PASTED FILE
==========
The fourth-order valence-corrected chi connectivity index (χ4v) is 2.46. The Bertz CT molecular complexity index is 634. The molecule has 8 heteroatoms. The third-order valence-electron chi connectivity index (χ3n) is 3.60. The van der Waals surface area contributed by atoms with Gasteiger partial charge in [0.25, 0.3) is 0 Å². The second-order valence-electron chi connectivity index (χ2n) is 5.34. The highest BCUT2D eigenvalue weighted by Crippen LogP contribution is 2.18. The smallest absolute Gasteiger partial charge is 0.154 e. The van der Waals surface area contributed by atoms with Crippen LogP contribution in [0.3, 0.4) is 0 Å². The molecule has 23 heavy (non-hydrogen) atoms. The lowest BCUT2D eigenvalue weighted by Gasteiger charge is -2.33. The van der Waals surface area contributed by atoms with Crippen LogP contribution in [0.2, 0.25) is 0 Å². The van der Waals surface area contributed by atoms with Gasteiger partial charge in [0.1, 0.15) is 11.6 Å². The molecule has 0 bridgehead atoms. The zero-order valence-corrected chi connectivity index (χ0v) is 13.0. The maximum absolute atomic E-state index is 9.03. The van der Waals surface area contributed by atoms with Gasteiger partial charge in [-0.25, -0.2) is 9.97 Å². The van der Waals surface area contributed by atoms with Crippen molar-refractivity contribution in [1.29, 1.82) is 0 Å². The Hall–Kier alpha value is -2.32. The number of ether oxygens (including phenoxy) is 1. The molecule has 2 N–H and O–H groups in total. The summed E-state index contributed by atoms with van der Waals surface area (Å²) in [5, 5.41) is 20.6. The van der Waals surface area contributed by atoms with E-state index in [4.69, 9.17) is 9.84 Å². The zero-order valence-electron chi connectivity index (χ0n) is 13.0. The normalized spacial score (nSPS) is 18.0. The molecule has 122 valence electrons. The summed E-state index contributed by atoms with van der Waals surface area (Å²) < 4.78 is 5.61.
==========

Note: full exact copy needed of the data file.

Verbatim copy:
The fourth-order valence-corrected chi connectivity index (χ4v) is 2.46. The Bertz CT molecular complexity index is 634. The molecule has 8 heteroatoms. The third-order valence-electron chi connectivity index (χ3n) is 3.60. The van der Waals surface area contributed by atoms with Gasteiger partial charge in [0.25, 0.3) is 0 Å². The second-order valence-electron chi connectivity index (χ2n) is 5.34. The highest BCUT2D eigenvalue weighted by Crippen LogP contribution is 2.18. The smallest absolute Gasteiger partial charge is 0.154 e. The van der Waals surface area contributed by atoms with Crippen LogP contribution in [0.3, 0.4) is 0 Å². The molecule has 23 heavy (non-hydrogen) atoms. The lowest BCUT2D eigenvalue weighted by Gasteiger charge is -2.33. The van der Waals surface area contributed by atoms with Crippen LogP contribution in [0.2, 0.25) is 0 Å². The van der Waals surface area contributed by atoms with Gasteiger partial charge in [0.1, 0.15) is 11.6 Å². The molecule has 0 bridgehead atoms. The zero-order valence-corrected chi connectivity index (χ0v) is 13.0. The maximum absolute atomic E-state index is 9.03. The van der Waals surface area contributed by atoms with Gasteiger partial charge in [-0.25, -0.2) is 9.97 Å². The van der Waals surface area contributed by atoms with Crippen molar-refractivity contribution in [1.29, 1.82) is 0 Å². The Hall–Kier alpha value is -2.32. The number of ether oxygens (including phenoxy) is 1. The molecule has 2 N–H and O–H groups in total. The summed E-state index contributed by atoms with van der Waals surface area (Å²) in [5, 5.41) is 20.6. The van der Waals surface area contributed by atoms with E-state index in [4.69, 9.17) is 9.84 Å². The zero-order valence-electron chi connectivity index (χ0n) is 13.0. The normalized spacial score (nSPS) is 18.0. The molecule has 122 valence electrons. The summed E-state index contributed by atoms with van der Waals surface area (Å²) < 4.78 is 5.61.